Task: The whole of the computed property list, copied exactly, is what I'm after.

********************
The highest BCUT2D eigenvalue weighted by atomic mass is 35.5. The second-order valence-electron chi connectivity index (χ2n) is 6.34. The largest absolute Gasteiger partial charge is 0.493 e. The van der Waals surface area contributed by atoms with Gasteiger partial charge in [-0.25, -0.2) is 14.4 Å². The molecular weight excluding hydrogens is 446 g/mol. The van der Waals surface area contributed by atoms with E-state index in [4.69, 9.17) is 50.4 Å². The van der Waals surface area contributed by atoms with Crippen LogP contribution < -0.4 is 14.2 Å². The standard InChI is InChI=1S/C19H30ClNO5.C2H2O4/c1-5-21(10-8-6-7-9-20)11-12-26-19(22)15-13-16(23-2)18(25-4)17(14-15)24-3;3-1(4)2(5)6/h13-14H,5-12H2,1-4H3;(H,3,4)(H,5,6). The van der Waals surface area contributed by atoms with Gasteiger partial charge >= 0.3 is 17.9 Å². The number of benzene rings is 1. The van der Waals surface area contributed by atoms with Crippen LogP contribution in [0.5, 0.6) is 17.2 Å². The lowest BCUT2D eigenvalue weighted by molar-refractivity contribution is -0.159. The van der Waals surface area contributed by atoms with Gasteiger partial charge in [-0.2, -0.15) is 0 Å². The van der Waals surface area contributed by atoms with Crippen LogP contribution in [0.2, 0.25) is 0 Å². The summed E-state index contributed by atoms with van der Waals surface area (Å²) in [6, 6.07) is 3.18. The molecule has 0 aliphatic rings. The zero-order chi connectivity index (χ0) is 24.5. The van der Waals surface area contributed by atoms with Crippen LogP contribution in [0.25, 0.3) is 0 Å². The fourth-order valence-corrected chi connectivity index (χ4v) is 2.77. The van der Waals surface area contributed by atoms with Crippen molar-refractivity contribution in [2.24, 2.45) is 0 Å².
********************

The highest BCUT2D eigenvalue weighted by atomic mass is 35.5. The second-order valence-electron chi connectivity index (χ2n) is 6.34. The largest absolute Gasteiger partial charge is 0.493 e. The van der Waals surface area contributed by atoms with Gasteiger partial charge in [-0.25, -0.2) is 14.4 Å². The molecular weight excluding hydrogens is 446 g/mol. The van der Waals surface area contributed by atoms with E-state index in [4.69, 9.17) is 50.4 Å². The van der Waals surface area contributed by atoms with Crippen LogP contribution < -0.4 is 14.2 Å². The standard InChI is InChI=1S/C19H30ClNO5.C2H2O4/c1-5-21(10-8-6-7-9-20)11-12-26-19(22)15-13-16(23-2)18(25-4)17(14-15)24-3;3-1(4)2(5)6/h13-14H,5-12H2,1-4H3;(H,3,4)(H,5,6). The van der Waals surface area contributed by atoms with Gasteiger partial charge >= 0.3 is 17.9 Å². The number of benzene rings is 1. The van der Waals surface area contributed by atoms with Crippen LogP contribution in [0.5, 0.6) is 17.2 Å². The lowest BCUT2D eigenvalue weighted by molar-refractivity contribution is -0.159. The van der Waals surface area contributed by atoms with Gasteiger partial charge in [-0.2, -0.15) is 0 Å². The van der Waals surface area contributed by atoms with Crippen LogP contribution in [0.2, 0.25) is 0 Å². The summed E-state index contributed by atoms with van der Waals surface area (Å²) in [6, 6.07) is 3.18. The molecule has 0 aliphatic rings. The zero-order chi connectivity index (χ0) is 24.5. The van der Waals surface area contributed by atoms with Crippen LogP contribution in [0.25, 0.3) is 0 Å². The fourth-order valence-corrected chi connectivity index (χ4v) is 2.77. The van der Waals surface area contributed by atoms with Crippen molar-refractivity contribution in [2.24, 2.45) is 0 Å².